Sustainable Fashion Brand Collaborates With Sea Shepherd For New Clothing Line

A new sustainable clothing line aims to raise awareness about ocean conservation


2 Minutes Read

Sustainable Clothing Brand Launches Vegan Line, Donates Proceeds To Sea Shepherd TOMORROW worked with six artists to create the apparel - Media Credit: TOMORROW

Social activism brand TOMORROW has joined forces with Sea Shepherd to release a collection of sustainable, vegan clothing. The range is an effort to raise awareness about ocean conservation.

The new line is TOMORROW’s latest foray into ‘activism you can wear’.

The brand teamed up with six artists to produce the line: B. Thom Stevenson, Ellen Rutt, Humberto Cruz (I SCREAM COLOUR), Kelly Knaga, Kit Agar, and Luca Bjørnsten.

The vegan range includes organic cotton t-shirts and hoodies, as well as tote bags made from recycled fabrics.

TOMORROW plans to donate 50 percent of the line’s proceeds to the artists and Sea Shepherd.

The PETA-certified brand said in a press release: “The innovative campaign shines a light on the importance of ocean conservation and enabling real action to protect marine wildlife.”

“Sea Shepherd accomplishes these goals through public education, investigation, documentation and, where appropriate, help to enforce violations of international treaties, laws and conventions designated to protect the oceans.”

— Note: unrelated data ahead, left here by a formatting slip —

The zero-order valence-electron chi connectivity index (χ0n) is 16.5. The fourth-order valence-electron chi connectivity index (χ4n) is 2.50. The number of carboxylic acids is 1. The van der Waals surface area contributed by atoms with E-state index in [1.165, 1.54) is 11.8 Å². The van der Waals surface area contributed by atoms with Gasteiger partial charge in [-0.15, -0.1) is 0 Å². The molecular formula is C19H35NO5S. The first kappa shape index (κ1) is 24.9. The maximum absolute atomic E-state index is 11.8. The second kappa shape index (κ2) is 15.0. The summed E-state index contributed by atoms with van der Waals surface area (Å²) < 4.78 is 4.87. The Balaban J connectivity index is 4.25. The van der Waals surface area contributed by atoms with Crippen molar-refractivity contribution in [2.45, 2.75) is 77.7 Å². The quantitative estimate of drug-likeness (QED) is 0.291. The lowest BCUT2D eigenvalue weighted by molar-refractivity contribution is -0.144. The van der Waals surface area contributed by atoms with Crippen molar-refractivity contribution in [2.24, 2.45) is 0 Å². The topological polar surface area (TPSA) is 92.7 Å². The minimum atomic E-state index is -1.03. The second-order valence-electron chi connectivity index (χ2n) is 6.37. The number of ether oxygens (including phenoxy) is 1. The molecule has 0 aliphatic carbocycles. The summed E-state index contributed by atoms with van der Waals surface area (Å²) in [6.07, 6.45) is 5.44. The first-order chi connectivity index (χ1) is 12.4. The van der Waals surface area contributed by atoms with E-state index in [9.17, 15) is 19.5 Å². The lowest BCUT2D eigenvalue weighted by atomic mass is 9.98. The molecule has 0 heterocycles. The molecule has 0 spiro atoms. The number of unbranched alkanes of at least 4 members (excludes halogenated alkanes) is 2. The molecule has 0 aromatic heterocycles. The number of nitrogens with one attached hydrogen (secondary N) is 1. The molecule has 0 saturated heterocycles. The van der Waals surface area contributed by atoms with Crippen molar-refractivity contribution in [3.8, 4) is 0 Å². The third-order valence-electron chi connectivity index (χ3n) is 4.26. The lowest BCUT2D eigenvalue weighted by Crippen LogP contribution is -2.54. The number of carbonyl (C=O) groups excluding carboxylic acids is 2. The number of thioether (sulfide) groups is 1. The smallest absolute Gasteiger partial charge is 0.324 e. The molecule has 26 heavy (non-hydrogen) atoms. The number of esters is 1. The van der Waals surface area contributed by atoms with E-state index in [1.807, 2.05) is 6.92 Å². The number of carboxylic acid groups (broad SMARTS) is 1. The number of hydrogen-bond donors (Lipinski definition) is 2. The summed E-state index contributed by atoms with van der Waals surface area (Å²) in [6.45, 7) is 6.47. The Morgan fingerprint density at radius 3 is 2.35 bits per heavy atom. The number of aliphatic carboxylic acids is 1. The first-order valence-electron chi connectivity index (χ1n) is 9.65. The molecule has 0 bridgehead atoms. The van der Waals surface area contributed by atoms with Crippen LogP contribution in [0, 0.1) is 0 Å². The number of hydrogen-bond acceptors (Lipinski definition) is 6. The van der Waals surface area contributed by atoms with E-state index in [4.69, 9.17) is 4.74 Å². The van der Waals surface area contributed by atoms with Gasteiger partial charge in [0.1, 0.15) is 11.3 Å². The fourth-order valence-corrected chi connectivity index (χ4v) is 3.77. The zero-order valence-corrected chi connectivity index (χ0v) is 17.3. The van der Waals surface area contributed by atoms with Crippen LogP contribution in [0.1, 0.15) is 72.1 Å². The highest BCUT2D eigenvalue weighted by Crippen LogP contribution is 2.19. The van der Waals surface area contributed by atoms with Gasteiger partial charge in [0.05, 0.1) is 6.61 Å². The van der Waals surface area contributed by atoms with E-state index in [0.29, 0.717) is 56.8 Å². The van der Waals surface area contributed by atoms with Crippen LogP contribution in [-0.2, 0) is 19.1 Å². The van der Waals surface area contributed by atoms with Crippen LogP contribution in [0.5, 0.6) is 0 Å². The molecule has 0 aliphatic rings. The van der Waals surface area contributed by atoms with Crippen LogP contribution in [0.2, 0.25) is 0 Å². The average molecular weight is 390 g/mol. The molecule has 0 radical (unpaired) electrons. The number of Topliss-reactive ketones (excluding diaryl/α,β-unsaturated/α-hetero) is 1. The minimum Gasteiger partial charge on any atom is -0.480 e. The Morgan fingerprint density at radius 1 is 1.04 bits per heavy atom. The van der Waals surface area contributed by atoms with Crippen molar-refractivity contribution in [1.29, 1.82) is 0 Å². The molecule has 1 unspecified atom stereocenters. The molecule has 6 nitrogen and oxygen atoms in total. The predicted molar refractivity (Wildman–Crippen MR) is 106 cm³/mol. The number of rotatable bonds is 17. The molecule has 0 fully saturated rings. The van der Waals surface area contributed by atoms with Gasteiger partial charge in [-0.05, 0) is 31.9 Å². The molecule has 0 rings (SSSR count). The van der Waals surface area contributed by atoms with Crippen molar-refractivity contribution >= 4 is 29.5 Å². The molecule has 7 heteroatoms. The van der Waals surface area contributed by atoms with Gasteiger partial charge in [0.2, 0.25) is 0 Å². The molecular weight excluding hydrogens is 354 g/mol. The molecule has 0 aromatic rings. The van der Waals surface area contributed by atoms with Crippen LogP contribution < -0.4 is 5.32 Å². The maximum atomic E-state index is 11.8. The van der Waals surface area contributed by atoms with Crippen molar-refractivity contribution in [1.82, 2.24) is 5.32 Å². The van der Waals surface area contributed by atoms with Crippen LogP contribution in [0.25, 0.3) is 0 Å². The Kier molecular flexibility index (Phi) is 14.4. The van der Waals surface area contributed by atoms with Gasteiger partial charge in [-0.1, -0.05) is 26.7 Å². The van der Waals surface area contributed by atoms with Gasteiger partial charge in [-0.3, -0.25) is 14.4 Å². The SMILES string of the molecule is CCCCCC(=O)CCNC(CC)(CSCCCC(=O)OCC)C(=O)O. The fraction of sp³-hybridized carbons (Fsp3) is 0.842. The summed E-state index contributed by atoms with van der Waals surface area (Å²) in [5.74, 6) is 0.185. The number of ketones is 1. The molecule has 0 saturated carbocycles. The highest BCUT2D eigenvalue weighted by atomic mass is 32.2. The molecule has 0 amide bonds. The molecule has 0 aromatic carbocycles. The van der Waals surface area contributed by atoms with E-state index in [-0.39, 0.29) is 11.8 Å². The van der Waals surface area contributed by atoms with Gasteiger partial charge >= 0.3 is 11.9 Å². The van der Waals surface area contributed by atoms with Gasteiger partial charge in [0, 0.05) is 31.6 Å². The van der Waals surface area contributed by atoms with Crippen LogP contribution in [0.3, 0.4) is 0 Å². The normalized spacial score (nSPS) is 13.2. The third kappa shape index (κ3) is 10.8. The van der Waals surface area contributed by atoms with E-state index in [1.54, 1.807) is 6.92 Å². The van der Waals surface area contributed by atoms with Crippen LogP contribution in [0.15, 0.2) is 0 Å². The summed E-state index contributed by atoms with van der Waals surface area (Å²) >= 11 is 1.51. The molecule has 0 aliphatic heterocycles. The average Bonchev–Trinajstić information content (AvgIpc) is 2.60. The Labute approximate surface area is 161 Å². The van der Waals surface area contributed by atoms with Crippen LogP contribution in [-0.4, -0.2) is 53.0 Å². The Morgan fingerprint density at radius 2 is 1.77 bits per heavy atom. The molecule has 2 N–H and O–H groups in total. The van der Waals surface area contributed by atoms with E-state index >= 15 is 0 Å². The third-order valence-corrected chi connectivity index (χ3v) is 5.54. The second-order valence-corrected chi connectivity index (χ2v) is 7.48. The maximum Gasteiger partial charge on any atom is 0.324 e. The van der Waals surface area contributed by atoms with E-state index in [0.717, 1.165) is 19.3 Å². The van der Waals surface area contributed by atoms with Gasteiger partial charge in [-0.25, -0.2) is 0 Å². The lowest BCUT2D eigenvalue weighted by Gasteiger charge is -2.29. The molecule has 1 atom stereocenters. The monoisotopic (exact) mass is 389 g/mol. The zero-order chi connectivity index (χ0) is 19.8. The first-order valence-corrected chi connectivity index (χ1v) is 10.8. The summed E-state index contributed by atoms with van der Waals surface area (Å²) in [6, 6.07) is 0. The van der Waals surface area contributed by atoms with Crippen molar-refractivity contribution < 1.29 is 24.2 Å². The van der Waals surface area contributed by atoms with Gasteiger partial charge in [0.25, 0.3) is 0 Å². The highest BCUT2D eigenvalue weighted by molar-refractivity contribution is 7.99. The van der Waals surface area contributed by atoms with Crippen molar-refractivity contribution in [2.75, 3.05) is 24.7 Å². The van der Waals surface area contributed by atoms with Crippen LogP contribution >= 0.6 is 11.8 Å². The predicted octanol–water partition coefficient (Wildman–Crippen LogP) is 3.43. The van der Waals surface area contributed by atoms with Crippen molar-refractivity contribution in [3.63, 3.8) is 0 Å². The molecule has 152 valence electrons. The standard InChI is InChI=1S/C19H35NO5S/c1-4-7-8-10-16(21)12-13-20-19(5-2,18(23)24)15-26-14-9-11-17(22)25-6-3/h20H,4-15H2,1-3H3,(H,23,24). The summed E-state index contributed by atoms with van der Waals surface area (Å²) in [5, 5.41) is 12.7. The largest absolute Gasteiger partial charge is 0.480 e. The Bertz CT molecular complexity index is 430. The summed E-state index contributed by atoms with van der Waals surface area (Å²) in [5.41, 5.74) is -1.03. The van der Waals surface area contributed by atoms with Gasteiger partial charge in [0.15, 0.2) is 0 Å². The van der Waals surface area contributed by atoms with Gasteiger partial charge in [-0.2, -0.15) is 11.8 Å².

The t-shirts, hoodies, and tote bags are made with organic and recycled materials Credit: TOMORROW

Sea Shepherd

Founded in 1977, Sea Shepherd targets issues like whaling, plastic pollution, and marine habitat destruction.

In 2019, the Liberian Ministry of Defense awarded Sea Shepherd the Distinguished Service Order. The order honored the non-profit for its  ‘immense support and contribution in assisting the Liberian Coast Guard to fight against illegal, unreported and unregulated (IUU) fishing in Liberia’.

It’s the highest military award that the ministry gives.

The year prior, Sea Shepherd helped arrest and seize the Damanzaihao – the world’s largest fish factory ship. The blacklisted vessel was capable of killing 547,000 tons of fish annually.

Find more information about the TOMORROW X Sea Shepherd range here.

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